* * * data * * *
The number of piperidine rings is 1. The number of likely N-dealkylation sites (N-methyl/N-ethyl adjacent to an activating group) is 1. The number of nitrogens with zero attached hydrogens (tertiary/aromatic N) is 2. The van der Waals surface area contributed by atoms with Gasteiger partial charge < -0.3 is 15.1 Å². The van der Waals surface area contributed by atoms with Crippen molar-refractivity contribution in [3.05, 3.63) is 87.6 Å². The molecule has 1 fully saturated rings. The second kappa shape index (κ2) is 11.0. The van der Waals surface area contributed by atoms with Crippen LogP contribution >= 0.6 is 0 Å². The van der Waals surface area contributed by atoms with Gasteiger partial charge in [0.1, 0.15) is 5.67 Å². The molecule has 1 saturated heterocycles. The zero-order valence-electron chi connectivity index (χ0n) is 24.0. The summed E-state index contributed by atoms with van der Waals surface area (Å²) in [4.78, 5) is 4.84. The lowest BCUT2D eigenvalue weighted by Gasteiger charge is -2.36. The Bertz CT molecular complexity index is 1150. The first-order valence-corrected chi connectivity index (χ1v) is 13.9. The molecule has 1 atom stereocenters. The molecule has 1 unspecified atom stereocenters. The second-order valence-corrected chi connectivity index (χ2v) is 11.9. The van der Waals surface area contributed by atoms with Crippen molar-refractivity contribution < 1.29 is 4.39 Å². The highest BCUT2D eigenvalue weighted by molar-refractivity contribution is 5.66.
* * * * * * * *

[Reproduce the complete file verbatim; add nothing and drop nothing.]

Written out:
The number of piperidine rings is 1. The number of likely N-dealkylation sites (N-methyl/N-ethyl adjacent to an activating group) is 1. The number of nitrogens with zero attached hydrogens (tertiary/aromatic N) is 2. The van der Waals surface area contributed by atoms with Gasteiger partial charge < -0.3 is 15.1 Å². The van der Waals surface area contributed by atoms with Crippen molar-refractivity contribution in [3.05, 3.63) is 87.6 Å². The molecule has 1 fully saturated rings. The second kappa shape index (κ2) is 11.0. The van der Waals surface area contributed by atoms with Crippen LogP contribution >= 0.6 is 0 Å². The van der Waals surface area contributed by atoms with Gasteiger partial charge in [0.1, 0.15) is 5.67 Å². The molecule has 1 saturated heterocycles. The zero-order valence-electron chi connectivity index (χ0n) is 24.0. The summed E-state index contributed by atoms with van der Waals surface area (Å²) in [4.78, 5) is 4.84. The lowest BCUT2D eigenvalue weighted by Gasteiger charge is -2.36. The Bertz CT molecular complexity index is 1150. The first-order valence-corrected chi connectivity index (χ1v) is 13.9. The molecule has 1 atom stereocenters. The molecule has 1 unspecified atom stereocenters. The second-order valence-corrected chi connectivity index (χ2v) is 11.9. The van der Waals surface area contributed by atoms with Crippen molar-refractivity contribution < 1.29 is 4.39 Å². The highest BCUT2D eigenvalue weighted by molar-refractivity contribution is 5.66.